Vietnam risks Beijing’s ire as it uses US freedom of navigation exercise to stake its claim in South China Sea
- Hanoi typically performs a balancing act in its relations with Beijing and Washington, but opportunity presented by row over USS McCampbell was too good to miss
As China and the United States continue to wrestle over trade disputes and geopolitics, Vietnam is performing a balancing act in the stormy South China Sea as it seeks to maintain its strong ties with Washington while not upsetting Beijing, experts said.
Earlier this week, Hanoi used the latest row over a US freedom of navigation operation in the disputed waterway to not only show its support for its Western ally but also reaffirm its territorial claims there.
“Vietnam has sufficient legal grounds and historical evidence testifying to its sovereignty over the Hoàng Sa [Paracel] and Truong Sa [Spratly] archipelagoes in conformity with international law,” foreign ministry spokeswoman Le Thi Thu Hang said on Wednesday.
Derek Grossman, a senior defence analyst at Rand Corporation, said that while the statement was fairly typical of the way Vietnam tended to align itself with Washington on issues like freedom of navigation, its timing was surprising given the current high levels of tension between the US and China.
“The growing closeness of US-Vietnam defence ties is remarkable as Hanoi typically likes to remain below the radar to avoid unnecessarily antagonising Beijing,” he said.
On January 7, Beijing slammed Washington after the USS McCampbell, a guided missile destroyer, sailed near the disputed Paracel Islands, which are claimed not only by Vietnam, but also mainland China and Taiwan.
Foreign ministry spokesman Lu Kang told a regular briefing that Beijing had issued “stern representations” to Washington as a result of the US operation, which, he said, violated China’s law.
US Pacific Fleet spokeswoman Rachel McMarr said in a statement that the freedom of navigation operation, which saw the McCampbell sail within 12 nautical miles of the Paracel chain, was intended to “challenge excessive maritime claims”.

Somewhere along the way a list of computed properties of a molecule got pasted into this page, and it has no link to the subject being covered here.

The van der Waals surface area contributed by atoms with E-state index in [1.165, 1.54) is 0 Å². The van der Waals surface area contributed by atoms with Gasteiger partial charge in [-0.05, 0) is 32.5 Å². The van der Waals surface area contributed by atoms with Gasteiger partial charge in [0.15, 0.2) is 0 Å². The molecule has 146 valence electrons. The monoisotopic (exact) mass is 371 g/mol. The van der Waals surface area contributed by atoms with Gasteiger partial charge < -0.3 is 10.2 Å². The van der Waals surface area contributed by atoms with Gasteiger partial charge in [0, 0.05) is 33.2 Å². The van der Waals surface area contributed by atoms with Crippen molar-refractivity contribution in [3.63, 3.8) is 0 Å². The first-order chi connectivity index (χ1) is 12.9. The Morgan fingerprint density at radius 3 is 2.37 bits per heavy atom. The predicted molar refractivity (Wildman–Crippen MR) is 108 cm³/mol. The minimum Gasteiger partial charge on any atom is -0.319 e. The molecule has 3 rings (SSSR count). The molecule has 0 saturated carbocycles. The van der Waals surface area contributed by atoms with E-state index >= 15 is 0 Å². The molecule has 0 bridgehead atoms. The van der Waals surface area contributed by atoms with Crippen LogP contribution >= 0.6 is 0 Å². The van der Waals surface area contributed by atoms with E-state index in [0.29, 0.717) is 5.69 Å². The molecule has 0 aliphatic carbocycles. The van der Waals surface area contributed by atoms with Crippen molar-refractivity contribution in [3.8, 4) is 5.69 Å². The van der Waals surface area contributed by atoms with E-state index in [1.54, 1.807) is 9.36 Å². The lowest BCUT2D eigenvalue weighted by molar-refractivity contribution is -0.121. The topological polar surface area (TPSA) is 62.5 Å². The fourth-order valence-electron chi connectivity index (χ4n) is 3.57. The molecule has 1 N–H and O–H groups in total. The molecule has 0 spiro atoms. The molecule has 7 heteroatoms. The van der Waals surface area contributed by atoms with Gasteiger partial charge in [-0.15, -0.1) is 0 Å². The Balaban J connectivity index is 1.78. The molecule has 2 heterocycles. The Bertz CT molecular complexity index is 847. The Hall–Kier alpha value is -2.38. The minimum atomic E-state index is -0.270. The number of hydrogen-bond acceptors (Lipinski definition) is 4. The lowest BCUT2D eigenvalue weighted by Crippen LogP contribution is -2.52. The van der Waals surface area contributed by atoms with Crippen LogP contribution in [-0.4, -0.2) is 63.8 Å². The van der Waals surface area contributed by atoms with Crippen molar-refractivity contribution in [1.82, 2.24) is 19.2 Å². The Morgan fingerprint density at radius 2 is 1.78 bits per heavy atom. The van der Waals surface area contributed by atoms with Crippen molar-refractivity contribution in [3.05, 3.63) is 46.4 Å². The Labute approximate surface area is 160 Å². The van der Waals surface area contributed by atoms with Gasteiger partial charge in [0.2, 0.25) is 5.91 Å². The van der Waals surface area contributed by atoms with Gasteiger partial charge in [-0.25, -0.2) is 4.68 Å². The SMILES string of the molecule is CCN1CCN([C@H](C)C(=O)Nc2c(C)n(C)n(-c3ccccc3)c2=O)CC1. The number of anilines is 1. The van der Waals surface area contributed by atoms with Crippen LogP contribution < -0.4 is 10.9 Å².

Collin Koh, a maritime security specialist at Nanyang Technological University in Singapore, said that while Hanoi’s support for the US freedom of navigation exercise came as no surprise, it was influenced by the fact that it took place close to islands it claims.
“Vietnam’s response to exercises in the Spratlys, for example, tend to be more muted, in part because the disputes [over them] are multilateral and Hanoi doesn’t want to get involved in a complicated situation.”
The Spratly Islands are claimed by Vietnam, China, the Philippines and Malaysia.
While Hanoi had used the McCampbell incident to restate its claims in the South China Sea, it did not want to antagonise or upset China, its largest trading partner, said Carl Thayer, emeritus professor at the University of New South Wales and an expert on the Vietnam.
Hanoi wanted to remain “equidistant in its relations with the major powers”, he said.
A recent study by the ISEAS-Yusof Ishak Institute in Singapore found that among Southeast Asian nations, Vietnam was the biggest supporter of US power in the region.
Of the 1,000 academics, analysts and other experts polled, more than half of the respondents from Vietnam expressed either “strong” or “some” confidence in the US as a strategic partner and provider of regional security.
On Tuesday, Washington’s ambassador to Vietnam Daniel Kritenbrink met Vietnam’s deputy prime minister Pham Binh Minh and Foreign Minister Pham Binh Minh to discuss trade, diplomacy and security cooperation.
He said the US hoped to strengthen collaboration on freedom of navigation in the South China Sea.